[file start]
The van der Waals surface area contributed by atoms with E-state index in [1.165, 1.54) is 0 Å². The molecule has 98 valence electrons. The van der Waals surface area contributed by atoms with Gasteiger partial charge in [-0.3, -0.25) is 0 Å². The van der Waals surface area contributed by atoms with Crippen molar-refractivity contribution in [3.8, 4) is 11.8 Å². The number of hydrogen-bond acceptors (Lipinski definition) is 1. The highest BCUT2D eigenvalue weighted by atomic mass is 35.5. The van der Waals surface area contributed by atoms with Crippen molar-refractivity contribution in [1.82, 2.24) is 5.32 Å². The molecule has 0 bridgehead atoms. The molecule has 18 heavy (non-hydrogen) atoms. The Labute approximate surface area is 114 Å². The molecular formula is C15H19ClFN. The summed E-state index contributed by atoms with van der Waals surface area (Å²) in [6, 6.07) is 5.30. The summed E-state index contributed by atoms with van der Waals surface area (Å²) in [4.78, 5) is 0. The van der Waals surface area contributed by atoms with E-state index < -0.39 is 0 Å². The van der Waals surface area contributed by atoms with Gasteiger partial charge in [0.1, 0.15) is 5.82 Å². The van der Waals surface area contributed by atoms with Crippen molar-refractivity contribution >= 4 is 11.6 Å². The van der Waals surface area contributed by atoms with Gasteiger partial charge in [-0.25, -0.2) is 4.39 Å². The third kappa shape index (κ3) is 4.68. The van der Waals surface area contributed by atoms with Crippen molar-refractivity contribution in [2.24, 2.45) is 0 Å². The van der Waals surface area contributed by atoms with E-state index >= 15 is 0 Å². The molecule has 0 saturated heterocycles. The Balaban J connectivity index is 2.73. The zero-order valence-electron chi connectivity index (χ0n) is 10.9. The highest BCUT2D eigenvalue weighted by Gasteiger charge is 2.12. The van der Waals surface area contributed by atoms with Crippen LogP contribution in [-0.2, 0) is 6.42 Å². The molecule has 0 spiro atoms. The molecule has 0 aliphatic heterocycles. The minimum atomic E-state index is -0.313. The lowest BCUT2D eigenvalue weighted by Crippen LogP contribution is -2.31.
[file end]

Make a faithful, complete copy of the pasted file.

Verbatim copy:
The van der Waals surface area contributed by atoms with E-state index in [1.165, 1.54) is 0 Å². The molecule has 98 valence electrons. The van der Waals surface area contributed by atoms with Gasteiger partial charge in [-0.3, -0.25) is 0 Å². The van der Waals surface area contributed by atoms with Crippen molar-refractivity contribution in [3.8, 4) is 11.8 Å². The number of hydrogen-bond acceptors (Lipinski definition) is 1. The highest BCUT2D eigenvalue weighted by atomic mass is 35.5. The van der Waals surface area contributed by atoms with Crippen molar-refractivity contribution in [1.82, 2.24) is 5.32 Å². The molecule has 0 bridgehead atoms. The molecule has 18 heavy (non-hydrogen) atoms. The Labute approximate surface area is 114 Å². The molecular formula is C15H19ClFN. The summed E-state index contributed by atoms with van der Waals surface area (Å²) in [6, 6.07) is 5.30. The summed E-state index contributed by atoms with van der Waals surface area (Å²) in [4.78, 5) is 0. The van der Waals surface area contributed by atoms with E-state index < -0.39 is 0 Å². The van der Waals surface area contributed by atoms with Gasteiger partial charge in [0.1, 0.15) is 5.82 Å². The van der Waals surface area contributed by atoms with Crippen molar-refractivity contribution >= 4 is 11.6 Å². The van der Waals surface area contributed by atoms with Gasteiger partial charge in [-0.25, -0.2) is 4.39 Å². The third kappa shape index (κ3) is 4.68. The van der Waals surface area contributed by atoms with Crippen molar-refractivity contribution in [2.24, 2.45) is 0 Å². The van der Waals surface area contributed by atoms with E-state index >= 15 is 0 Å². The molecule has 0 saturated heterocycles. The Balaban J connectivity index is 2.73. The zero-order valence-electron chi connectivity index (χ0n) is 10.9. The highest BCUT2D eigenvalue weighted by Gasteiger charge is 2.12. The van der Waals surface area contributed by atoms with Crippen LogP contribution in [-0.2, 0) is 6.42 Å². The molecule has 0 spiro atoms. The molecule has 0 aliphatic heterocycles. The minimum atomic E-state index is -0.313. The lowest BCUT2D eigenvalue weighted by Crippen LogP contribution is -2.31.